LinkedIn set to shutdown security-plagued Intro service for iPhone
LinkedIn, a popular social site for the business crowd, carries a lot of benefits for customers. There is the opportunity for networking, along with finding work. To that end, like any social network, the company has strived to find ways to enhance its offerings and make things more appealing.
It has not always succeeded, and one such failure is about to be killed off. Intro was an app for iPhone that insinuated itself into the user's email, and was perhaps a bad idea from the start.
Security researcher Graham Cluely points out "this 'feature' came at a huge cost for privacy. Because to get it to work, LinkedIn required you to change the settings of your iPhone so that rather than it connecting to your email provider's servers (Gmail, Yahoo, etc.) it would connect via LinkedIn's proxy server instead".
Cluely went further in his effort to get the point across, stating "maybe you were happy with the idea of sharing all of your communications with the company which lost the passwords of over six million users and scooped up the contents of users' iOS calendars, including sensitive information such as confidential meeting notes and call-in numbers -- which they then transmitted in plain text, not encrypted". Yes, I doubt many people were happy doing that.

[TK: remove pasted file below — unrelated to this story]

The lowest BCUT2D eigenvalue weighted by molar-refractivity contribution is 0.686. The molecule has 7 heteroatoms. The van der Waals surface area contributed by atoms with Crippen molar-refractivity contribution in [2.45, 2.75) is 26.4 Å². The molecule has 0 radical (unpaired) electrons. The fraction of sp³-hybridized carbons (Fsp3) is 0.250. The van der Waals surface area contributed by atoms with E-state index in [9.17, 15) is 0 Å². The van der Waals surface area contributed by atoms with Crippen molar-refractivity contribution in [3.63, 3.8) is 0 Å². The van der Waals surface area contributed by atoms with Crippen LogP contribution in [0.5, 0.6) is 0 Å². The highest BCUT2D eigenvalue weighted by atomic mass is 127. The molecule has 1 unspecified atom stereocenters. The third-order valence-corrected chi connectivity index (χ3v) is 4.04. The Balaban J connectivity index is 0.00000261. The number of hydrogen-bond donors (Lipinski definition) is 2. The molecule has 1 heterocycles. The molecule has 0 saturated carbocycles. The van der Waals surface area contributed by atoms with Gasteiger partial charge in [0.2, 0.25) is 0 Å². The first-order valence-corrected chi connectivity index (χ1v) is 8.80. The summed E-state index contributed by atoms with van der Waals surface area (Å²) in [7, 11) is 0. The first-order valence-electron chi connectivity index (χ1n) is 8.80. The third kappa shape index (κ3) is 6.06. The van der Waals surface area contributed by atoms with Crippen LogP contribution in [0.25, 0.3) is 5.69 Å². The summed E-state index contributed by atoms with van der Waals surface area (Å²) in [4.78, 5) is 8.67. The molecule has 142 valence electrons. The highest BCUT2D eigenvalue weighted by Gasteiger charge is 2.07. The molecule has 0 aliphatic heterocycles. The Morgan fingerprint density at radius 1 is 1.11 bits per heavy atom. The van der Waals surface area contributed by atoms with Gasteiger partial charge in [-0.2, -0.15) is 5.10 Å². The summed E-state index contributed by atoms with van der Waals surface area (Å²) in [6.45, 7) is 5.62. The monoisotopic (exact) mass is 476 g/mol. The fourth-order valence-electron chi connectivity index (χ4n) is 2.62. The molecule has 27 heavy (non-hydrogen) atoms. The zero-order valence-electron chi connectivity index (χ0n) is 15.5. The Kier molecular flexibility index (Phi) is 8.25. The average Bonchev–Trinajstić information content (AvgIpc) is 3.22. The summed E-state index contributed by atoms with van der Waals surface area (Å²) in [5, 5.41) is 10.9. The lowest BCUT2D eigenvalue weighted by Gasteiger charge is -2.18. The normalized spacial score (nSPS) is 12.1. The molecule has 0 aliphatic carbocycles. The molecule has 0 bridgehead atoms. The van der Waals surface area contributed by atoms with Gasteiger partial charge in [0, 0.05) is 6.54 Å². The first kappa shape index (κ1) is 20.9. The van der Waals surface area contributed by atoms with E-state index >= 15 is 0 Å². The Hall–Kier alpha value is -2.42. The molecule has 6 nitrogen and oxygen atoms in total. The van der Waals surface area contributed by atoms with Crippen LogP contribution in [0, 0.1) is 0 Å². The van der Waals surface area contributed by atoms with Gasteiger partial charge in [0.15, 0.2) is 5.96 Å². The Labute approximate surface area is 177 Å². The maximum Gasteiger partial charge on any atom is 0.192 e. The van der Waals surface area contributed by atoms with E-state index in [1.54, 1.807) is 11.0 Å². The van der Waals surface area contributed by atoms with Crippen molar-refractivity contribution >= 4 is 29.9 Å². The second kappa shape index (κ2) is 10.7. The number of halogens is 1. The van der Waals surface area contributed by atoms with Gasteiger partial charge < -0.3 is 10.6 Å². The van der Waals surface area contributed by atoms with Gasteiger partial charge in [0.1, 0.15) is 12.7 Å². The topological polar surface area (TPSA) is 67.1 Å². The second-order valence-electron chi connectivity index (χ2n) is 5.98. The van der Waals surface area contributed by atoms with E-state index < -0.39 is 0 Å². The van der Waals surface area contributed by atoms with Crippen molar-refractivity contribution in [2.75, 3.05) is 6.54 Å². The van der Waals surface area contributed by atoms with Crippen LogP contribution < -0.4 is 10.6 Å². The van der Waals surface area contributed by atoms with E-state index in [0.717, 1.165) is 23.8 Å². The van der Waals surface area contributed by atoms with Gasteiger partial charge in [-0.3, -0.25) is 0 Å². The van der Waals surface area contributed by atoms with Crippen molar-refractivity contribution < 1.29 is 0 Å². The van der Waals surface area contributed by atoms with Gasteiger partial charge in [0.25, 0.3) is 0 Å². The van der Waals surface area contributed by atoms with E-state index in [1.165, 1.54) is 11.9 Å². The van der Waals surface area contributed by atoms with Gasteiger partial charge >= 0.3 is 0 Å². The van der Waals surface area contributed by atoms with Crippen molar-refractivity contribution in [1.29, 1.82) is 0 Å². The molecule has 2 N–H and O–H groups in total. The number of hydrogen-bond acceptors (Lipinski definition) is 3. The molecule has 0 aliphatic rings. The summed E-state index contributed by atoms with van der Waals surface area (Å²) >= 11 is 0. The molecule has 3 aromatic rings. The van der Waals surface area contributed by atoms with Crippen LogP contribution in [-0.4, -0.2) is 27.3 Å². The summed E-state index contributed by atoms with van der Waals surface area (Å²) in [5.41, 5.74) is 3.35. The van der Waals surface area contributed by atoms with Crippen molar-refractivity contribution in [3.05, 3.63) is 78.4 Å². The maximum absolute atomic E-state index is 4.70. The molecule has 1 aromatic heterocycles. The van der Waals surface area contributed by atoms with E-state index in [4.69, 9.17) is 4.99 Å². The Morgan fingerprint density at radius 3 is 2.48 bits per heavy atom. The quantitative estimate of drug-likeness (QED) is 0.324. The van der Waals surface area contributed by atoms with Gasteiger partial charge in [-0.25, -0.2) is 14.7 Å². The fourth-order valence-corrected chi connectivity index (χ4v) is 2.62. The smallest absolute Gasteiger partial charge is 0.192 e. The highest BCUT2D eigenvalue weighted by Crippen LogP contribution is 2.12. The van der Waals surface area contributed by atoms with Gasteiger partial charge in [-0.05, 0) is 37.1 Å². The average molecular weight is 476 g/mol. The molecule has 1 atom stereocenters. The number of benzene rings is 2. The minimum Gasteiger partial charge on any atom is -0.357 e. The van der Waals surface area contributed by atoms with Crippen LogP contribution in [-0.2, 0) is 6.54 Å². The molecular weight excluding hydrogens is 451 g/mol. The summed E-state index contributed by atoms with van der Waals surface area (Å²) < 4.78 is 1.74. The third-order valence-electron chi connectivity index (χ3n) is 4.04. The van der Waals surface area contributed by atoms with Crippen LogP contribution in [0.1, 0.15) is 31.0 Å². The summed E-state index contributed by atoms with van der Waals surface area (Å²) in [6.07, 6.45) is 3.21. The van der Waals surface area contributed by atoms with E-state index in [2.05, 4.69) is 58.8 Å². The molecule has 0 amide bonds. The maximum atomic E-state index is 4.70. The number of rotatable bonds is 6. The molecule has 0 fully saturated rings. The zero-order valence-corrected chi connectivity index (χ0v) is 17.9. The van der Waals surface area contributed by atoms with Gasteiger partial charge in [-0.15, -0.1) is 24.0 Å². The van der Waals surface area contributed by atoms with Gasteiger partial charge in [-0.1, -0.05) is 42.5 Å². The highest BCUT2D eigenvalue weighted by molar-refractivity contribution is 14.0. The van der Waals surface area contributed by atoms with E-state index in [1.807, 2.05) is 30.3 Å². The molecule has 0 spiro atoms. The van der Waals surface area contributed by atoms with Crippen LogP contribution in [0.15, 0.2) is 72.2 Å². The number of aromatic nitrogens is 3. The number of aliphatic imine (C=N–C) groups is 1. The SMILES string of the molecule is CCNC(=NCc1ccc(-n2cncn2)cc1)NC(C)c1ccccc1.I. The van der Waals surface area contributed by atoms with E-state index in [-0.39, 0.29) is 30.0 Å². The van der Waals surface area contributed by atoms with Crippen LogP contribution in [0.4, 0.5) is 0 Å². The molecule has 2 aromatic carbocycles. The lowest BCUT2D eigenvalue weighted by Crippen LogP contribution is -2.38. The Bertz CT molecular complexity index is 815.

Now LinkedIn's Deep Nishar announces "we are shutting down LinkedIn Intro as of March 7, 2014. Intro was launched last year to bring the power of LinkedIn to your email inbox on your iPhone. While Intro is going away, we will continue to work on bringing the power of LinkedIn to wherever our members work".
To go along with this announcement, the company also mentions that it is killing iPad support for its app on versions 6.0 and older and also getting rid of Slidecast, a presentation app it had maintained. LinkedIn hopes that a more narrow focus will help with better development of core products.